We stepped back onto Disney's streets and stopped. I remember moving out of the way after a few people came out after us. I scooched Mia and Anneka to the side out to let people by. At this point, I was facing my husband, who was standing there alone. A sheet of ice sheared my body. I looked around us, thinking perhaps she was behind Anneka or Mia. She wasn't. I yelled to Brayman, "Where's Laila?!" He spun around. Anneka exclaimed, "Oh no!" I grabbed the two girls and we ran back inside the gift shop.
All of the worst thoughts possible were going through my head. What if she had been taken? What if she left the store on her own and was lost, wandering around the park?
Inside, we spotted Laila in the back by the wall of toys, right where we had been standing, looking terrified. She hadn't moved, we just left without her. Marooned her against a wall of Ariel dolls.
I hugged her, crying hard in the middle of the store. I didn't care if people were standing around watching (which they were). I remember saying something like "I'm so sorry my Laila, this will never happen again." Brayman picked her up, like he would never put her back down. Both sisters hugged her. Anneka was crying. Mia was seconds from unraveling. We left the store, making sure we had all three in tow.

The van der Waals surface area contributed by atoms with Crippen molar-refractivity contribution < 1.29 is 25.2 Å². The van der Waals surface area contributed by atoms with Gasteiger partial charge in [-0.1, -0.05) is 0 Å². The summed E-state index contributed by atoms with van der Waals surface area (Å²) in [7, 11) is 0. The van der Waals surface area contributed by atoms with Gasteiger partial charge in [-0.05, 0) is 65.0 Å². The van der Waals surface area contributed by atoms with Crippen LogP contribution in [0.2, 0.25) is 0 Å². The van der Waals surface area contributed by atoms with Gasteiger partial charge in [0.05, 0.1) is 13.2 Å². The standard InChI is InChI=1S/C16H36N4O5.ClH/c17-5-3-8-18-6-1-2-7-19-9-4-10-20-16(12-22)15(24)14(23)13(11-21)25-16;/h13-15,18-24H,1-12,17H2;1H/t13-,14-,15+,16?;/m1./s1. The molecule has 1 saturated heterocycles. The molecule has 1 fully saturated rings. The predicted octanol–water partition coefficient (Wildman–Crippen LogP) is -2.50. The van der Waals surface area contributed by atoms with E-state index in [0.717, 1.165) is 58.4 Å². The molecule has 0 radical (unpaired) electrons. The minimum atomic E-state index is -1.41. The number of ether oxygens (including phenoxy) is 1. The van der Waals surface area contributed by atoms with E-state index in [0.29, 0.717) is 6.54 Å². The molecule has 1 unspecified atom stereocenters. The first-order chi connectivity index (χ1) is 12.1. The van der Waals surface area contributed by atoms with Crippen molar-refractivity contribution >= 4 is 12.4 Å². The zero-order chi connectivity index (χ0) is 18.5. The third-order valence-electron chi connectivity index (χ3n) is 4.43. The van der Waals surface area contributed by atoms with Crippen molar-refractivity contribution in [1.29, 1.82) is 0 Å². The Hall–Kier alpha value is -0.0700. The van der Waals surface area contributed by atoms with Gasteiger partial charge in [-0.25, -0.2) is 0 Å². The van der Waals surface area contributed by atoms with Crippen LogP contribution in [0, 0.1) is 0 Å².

My husband and I blamed each other. "You were supposed to have her!" I snapped. He shot the same thing back. I wanted to leave, but my husband kept saying we needed to do something to get Laila's mind off of what happened. I couldn't enjoy myself after that.
Disney is so magical, you expect to be relieved of the stress and fears that are with you every other day of parenthood. There your kids are safe, in a world custom-built to delight them. There is more security and design built into the park than you can ever enjoy in the real world. But this tiny lapse was enough to puncture the veil and give legs to those deep parental worries that course along in the background, every day of your life; that realization that you can never hold your kids close enough.
Since then, we've had a son, Kai, and I take all four out by myself all the time. Anneka is now almost 11, the twins are 8, and Kai is 9 months old. I asked the girls about what happened back then, and only Anneka remembers bits and pieces. The twins seem to have no memory of it at all, which is good. I found myself apologizing to Laila all over again the other day, and she just said, "uh huh," and went back to watching television.
Sometimes we have to remember as parents that, yes, we are going to make mistakes, because no one is perfect. Yes, we are going to screw up at times but we learn from these things. Maybe Laila wandered off that day or maybe she was playing with a toy on a shelf and didn't notice we walked away. No matter who was to blame, as parents, we learned from our mistake.
Disneyland is built on a network of tunnels that allow characters to move below the thoroughfare undetected, and for park engineers to keep everything running smoothly. It's a perfect symbol for the nonstop work you do as a parent, behind the scenes, to create a seamless positive experience for your kid. Losing a kid, however briefly, was what it took for me to realize the work I do as a mom to build a beautiful, sparkling, magical world for my kids, and forgive myself for not always doing it perfectly.
Because the world gets trickier to navigate with your kids, the older they get. I wish I could solve all my problems now with a monkey-leash backpack.